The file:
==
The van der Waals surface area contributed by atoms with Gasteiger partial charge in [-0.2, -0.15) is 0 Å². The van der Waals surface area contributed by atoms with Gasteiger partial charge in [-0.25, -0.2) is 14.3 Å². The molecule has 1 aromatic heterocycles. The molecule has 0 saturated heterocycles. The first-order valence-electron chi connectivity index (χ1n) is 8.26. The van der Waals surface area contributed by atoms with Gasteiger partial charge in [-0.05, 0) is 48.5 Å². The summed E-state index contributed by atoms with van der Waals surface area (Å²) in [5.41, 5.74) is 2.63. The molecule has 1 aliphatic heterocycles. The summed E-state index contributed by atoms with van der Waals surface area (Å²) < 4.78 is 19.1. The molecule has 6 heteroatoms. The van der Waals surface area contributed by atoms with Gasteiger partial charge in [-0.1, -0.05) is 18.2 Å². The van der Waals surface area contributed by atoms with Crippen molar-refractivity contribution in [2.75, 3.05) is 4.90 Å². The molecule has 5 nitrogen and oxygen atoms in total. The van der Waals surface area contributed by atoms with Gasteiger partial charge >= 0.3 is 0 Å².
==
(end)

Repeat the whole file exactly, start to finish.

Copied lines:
The van der Waals surface area contributed by atoms with Gasteiger partial charge in [-0.2, -0.15) is 0 Å². The van der Waals surface area contributed by atoms with Gasteiger partial charge in [-0.25, -0.2) is 14.3 Å². The molecule has 1 aromatic heterocycles. The molecule has 0 saturated heterocycles. The first-order valence-electron chi connectivity index (χ1n) is 8.26. The van der Waals surface area contributed by atoms with Gasteiger partial charge in [-0.05, 0) is 48.5 Å². The summed E-state index contributed by atoms with van der Waals surface area (Å²) in [5.41, 5.74) is 2.63. The molecule has 1 aliphatic heterocycles. The summed E-state index contributed by atoms with van der Waals surface area (Å²) < 4.78 is 19.1. The molecule has 6 heteroatoms. The van der Waals surface area contributed by atoms with Gasteiger partial charge in [-0.1, -0.05) is 18.2 Å². The van der Waals surface area contributed by atoms with Crippen molar-refractivity contribution in [2.75, 3.05) is 4.90 Å². The molecule has 5 nitrogen and oxygen atoms in total. The van der Waals surface area contributed by atoms with Gasteiger partial charge >= 0.3 is 0 Å².